Summer, says Freeman, is not just about page turners. He argues that novels are like the "big meal," whereas smaller books of poems or essays are more like palate cleansers. For those moments when you're looking for a book that you can pick up or put down when you want, he recommends this book of poetry by the nation's poet laureate, Kay Ryan. Freeman says Ryan has a "well-carpentered, deeply intelligent, plain-spoken American voice" that harks back to Robert Frost. (Read three wistful, poignant poems by Ryan about the passage of time, and the "dreamy wading feeling" of relief.)
Also recommended: For another "palate cleanser," Freeman recommends film director John Waters' book of essays, Role Models, which he says is very funny, sometimes dirty and "sort of like an intellectual autobiography through collage."
Recommended By Troy Patterson
Hitch-22: A Memoir
By Christopher Hitchens, hardcover, 448 pages, Twelve Books, list price: $26.99
Hitchens, the acerbic pundit known for blistering attacks on his political and philosophical foes, shows a softer side in this memoir that Patterson says is more like "a great raconteur telling stories about his own life." Here, Patterson says, Hitchens is in "armchair," not "lectern," mode, and perhaps the best stories in the the book involve his longtime friends such as Martin Amis and Salman Rushdie. In fact, Patterson says the book emerges as something of a tribute to friendship itself. (Here, Hitchens describes his mother, Yvonne. He writes, "It makes a great difference to have had, in early life, a passionate lady in one's own corner.")
The Pregnant Widow
By Martin Amis, hardcover, 384 pages, Knopf, list price: $26.95
Perhaps it's not surprising that Patterson would also like this novel by Hitchens' pal Martin Amis. Patterson calls Amis "the best living English-language prose stylist" and says he returns to form after some disappointing books in recent years. This coming-of-age novel tells the story of 20-year-old Keith Nearing, who is spending the summer of 1970 in Italy with two girls. An English major, Nearing is immersed in reading about old-fashioned notions like virtue just as as the sexual revolution of the '70s is getting under way. In the end, it proves to be "an erotically decisive summer" for Keith. (Four days into his summer in Italy, Keith describes the experience like "living in a painting ... with its cadmium reds, its cobalt sapphires, its strontian yellows." In this excerpt, he strolls through the streets, flanked by two young beauties, Lily and Scheherazade.)
Also recommended: Lonelyhearts: The Screwball World of Nathanael West and Eileen McKenney by Marion Meade. Though the publicity material describes this as a story of star-crossed lovers, Patterson says it is really "two life stories with a love story at the end," and each of the life stories is interesting in its own right.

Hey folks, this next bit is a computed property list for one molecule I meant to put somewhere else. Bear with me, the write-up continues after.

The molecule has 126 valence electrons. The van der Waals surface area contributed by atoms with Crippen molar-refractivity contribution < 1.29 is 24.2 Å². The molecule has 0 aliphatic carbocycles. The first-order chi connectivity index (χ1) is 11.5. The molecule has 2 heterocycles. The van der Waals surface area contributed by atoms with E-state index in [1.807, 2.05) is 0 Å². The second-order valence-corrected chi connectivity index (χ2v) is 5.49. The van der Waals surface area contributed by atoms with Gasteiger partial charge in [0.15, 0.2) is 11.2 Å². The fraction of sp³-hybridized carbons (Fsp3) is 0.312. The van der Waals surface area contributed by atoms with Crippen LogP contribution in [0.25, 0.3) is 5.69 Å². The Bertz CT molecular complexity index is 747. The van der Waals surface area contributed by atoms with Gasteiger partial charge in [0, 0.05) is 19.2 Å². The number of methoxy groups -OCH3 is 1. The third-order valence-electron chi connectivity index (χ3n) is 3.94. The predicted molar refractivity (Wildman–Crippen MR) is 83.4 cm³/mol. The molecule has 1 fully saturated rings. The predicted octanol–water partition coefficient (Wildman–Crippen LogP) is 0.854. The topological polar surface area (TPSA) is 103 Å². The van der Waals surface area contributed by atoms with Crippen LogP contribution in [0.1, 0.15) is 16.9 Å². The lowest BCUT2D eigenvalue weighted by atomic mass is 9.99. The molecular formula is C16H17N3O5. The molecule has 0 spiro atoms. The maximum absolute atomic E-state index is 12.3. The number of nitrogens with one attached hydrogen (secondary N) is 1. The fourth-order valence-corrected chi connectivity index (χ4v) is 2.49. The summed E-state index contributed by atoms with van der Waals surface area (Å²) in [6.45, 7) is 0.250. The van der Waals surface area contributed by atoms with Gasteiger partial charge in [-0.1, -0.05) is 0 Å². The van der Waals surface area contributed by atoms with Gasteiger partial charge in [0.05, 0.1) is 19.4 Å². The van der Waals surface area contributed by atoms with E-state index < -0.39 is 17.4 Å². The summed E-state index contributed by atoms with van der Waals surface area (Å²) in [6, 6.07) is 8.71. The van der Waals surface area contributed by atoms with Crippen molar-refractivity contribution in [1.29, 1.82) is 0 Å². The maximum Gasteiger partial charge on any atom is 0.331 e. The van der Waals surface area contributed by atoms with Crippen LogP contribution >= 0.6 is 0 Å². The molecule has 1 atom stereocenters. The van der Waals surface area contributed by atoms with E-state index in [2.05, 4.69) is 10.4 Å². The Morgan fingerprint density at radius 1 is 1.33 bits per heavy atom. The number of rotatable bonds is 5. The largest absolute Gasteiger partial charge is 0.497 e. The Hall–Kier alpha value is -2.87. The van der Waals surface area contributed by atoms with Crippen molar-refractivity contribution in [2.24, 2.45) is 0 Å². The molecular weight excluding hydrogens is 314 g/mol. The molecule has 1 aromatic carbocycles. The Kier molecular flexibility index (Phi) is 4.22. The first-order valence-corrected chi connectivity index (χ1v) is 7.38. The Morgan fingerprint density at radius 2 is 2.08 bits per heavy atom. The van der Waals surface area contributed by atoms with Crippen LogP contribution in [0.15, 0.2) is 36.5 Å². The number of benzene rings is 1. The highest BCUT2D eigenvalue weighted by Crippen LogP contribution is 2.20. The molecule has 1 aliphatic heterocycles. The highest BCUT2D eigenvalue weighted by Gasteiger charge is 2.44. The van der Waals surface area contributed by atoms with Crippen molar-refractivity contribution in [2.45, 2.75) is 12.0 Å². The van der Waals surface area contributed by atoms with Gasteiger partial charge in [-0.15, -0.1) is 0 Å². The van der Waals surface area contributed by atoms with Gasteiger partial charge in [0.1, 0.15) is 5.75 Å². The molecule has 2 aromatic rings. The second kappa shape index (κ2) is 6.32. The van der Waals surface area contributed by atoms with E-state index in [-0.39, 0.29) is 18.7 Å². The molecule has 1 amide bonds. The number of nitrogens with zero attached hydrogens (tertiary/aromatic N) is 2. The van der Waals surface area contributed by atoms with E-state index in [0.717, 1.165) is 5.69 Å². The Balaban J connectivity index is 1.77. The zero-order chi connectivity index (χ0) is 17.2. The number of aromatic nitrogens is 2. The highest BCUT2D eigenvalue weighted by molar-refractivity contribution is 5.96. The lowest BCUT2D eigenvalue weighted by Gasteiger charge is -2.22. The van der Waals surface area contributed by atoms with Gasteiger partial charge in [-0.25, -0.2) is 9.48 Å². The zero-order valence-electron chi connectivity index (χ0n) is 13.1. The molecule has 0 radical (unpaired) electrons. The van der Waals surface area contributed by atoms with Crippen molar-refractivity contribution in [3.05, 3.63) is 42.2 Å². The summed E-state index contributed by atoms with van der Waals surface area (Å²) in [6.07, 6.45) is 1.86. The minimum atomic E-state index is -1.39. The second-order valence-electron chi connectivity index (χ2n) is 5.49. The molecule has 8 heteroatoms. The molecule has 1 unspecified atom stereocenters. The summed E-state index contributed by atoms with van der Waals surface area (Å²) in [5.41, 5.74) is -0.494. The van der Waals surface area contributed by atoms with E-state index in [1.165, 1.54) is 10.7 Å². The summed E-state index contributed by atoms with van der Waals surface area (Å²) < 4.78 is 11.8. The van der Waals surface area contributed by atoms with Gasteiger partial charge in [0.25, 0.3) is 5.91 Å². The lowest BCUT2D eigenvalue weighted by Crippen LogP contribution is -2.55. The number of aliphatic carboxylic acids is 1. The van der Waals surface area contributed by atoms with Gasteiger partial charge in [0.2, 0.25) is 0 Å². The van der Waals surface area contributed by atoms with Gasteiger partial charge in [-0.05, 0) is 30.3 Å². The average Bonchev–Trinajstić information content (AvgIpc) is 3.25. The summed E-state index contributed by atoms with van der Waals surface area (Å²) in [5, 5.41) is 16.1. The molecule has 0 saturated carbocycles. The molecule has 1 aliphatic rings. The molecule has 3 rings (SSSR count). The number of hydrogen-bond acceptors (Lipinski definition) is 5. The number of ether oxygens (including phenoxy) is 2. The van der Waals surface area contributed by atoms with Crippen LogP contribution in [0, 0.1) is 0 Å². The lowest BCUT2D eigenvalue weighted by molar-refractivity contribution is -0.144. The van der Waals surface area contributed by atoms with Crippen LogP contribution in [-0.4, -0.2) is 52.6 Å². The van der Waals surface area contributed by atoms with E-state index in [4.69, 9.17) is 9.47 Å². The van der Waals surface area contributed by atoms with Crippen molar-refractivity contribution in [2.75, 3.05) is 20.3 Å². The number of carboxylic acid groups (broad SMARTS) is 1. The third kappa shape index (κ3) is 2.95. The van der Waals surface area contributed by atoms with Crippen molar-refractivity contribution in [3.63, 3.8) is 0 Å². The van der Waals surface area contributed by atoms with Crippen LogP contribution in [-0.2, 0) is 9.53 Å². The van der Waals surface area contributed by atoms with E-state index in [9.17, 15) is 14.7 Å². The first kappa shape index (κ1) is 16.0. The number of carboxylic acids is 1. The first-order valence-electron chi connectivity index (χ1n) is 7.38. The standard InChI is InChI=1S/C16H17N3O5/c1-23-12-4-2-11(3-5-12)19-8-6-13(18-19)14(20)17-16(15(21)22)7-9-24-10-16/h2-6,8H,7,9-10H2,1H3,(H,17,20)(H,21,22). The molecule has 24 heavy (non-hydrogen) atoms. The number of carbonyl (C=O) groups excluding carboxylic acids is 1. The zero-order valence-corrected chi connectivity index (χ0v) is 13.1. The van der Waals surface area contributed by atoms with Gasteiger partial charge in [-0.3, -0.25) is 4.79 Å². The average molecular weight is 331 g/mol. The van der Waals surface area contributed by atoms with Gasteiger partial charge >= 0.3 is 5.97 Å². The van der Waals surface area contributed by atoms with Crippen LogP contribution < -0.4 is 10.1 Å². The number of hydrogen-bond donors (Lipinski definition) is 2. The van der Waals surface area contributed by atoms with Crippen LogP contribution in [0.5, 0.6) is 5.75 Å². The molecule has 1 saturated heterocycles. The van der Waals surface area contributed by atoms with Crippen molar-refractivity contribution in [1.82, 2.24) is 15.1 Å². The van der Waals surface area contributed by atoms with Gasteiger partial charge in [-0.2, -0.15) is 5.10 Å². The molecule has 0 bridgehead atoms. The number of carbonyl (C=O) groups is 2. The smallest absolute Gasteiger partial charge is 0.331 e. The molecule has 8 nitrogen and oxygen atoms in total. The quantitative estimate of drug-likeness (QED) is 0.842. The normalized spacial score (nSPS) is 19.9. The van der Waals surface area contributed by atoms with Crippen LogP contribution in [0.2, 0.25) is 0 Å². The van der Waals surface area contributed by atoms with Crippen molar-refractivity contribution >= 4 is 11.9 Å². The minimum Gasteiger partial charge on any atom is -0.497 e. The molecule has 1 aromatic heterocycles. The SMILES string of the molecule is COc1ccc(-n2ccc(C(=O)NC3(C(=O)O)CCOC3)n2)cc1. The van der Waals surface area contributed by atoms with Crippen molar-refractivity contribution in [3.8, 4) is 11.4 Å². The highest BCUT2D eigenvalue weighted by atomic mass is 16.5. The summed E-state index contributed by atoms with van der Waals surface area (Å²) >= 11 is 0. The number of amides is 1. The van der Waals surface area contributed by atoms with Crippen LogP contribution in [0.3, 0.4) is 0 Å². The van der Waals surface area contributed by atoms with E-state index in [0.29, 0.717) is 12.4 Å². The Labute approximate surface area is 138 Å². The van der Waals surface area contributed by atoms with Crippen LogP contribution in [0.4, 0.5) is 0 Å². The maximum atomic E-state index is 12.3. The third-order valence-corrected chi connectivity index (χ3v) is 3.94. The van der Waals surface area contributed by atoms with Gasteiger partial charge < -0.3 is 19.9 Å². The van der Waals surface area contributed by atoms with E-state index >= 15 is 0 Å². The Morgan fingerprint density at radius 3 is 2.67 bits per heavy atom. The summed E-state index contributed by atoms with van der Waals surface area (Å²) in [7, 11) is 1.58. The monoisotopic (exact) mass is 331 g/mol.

The wry narrator of Martin Amis' clever 12th novel is full of observations and edicts about sex and aging and the social revolution that rocked his protagonist's world in the 1970s. He faintly echoes and mischievously inverts Jane Austen's "It is a truth universally acknowledged, that a single man in possession of a good fortune must be in want of a wife," with the assertion: "It is the near-universal wish of dying men that they had had much more sex with many more women."
The Pregnant Widow, a felicitous comeback after Amis' last two novels, Yellow Dog and House of Meetings, is at once a romp, an exercise in extended nostalgia, a tease and an energetic meditation on the seismic social shift that caused "surface ... to supersede essence" and youth to trump class, race and sex as a source of power.
The novel focuses on a "hot, endless, erotically decisive summer" spent by a group of libidinous 20-year-olds in a castle on an Italian mountainside. Keith Nearing, in the "climax of his youth," is faced with a "binary moment," a choice "between two futures" that changes his life. More than three decades later, Keith, "now well launched on the bullet train of his fifties, where the minutes often dragged but the years tumbled over one another and disappeared," finally sorts out what happened that summer.
The setup in Italy is part Decameron (as was Jane Smiley's Ten Days in the Hills) and part The Big Chill — an extended, somewhat debauched house party with endless talk, sex and talk of sex. Keith is on summer holiday from college with his hyper-rational on-and-off girlfriend, who has lost her "sexual otherness," feels like a sibling and sees right through him. He becomes obsessed with her statuesque friend, Scheherazade, who's recently blossomed into a busty bombshell, and the extravagantly unreadable, wide-bottomed Gloria Beautyman. Amis wrings an astounding degree of narrative suspense out of the question of whether or not Keith will score with these women.